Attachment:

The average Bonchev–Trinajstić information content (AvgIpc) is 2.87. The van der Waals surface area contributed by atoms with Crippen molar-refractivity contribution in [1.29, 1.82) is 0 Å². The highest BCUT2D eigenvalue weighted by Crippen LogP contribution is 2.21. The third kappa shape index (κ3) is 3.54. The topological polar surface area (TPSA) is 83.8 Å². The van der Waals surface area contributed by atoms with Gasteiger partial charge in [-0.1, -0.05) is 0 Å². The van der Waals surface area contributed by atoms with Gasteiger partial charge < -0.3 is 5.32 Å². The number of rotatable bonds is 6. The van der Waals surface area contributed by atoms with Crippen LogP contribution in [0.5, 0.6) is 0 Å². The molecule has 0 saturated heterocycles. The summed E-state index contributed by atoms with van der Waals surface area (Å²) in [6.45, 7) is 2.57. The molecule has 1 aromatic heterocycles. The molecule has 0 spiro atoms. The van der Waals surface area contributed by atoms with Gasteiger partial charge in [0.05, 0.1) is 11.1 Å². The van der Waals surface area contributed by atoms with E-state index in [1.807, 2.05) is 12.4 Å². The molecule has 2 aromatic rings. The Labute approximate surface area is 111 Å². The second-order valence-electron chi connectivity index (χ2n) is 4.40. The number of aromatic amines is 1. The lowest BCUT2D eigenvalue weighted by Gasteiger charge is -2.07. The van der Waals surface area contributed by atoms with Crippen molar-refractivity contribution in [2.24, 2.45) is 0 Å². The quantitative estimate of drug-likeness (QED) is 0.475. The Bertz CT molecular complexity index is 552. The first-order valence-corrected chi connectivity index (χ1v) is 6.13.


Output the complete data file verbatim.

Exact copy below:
The average Bonchev–Trinajstić information content (AvgIpc) is 2.87. The van der Waals surface area contributed by atoms with Crippen molar-refractivity contribution in [1.29, 1.82) is 0 Å². The highest BCUT2D eigenvalue weighted by Crippen LogP contribution is 2.21. The third kappa shape index (κ3) is 3.54. The topological polar surface area (TPSA) is 83.8 Å². The van der Waals surface area contributed by atoms with Gasteiger partial charge in [-0.1, -0.05) is 0 Å². The van der Waals surface area contributed by atoms with Gasteiger partial charge < -0.3 is 5.32 Å². The number of rotatable bonds is 6. The van der Waals surface area contributed by atoms with Crippen LogP contribution in [0.5, 0.6) is 0 Å². The molecule has 0 saturated heterocycles. The summed E-state index contributed by atoms with van der Waals surface area (Å²) in [6.45, 7) is 2.57. The molecule has 1 aromatic heterocycles. The molecule has 0 spiro atoms. The van der Waals surface area contributed by atoms with Gasteiger partial charge in [0.05, 0.1) is 11.1 Å². The van der Waals surface area contributed by atoms with E-state index in [1.807, 2.05) is 12.4 Å². The molecule has 2 aromatic rings. The Labute approximate surface area is 111 Å². The second-order valence-electron chi connectivity index (χ2n) is 4.40. The number of aromatic amines is 1. The lowest BCUT2D eigenvalue weighted by Gasteiger charge is -2.07. The van der Waals surface area contributed by atoms with Crippen molar-refractivity contribution in [2.24, 2.45) is 0 Å². The quantitative estimate of drug-likeness (QED) is 0.475. The Bertz CT molecular complexity index is 552. The first-order valence-corrected chi connectivity index (χ1v) is 6.13.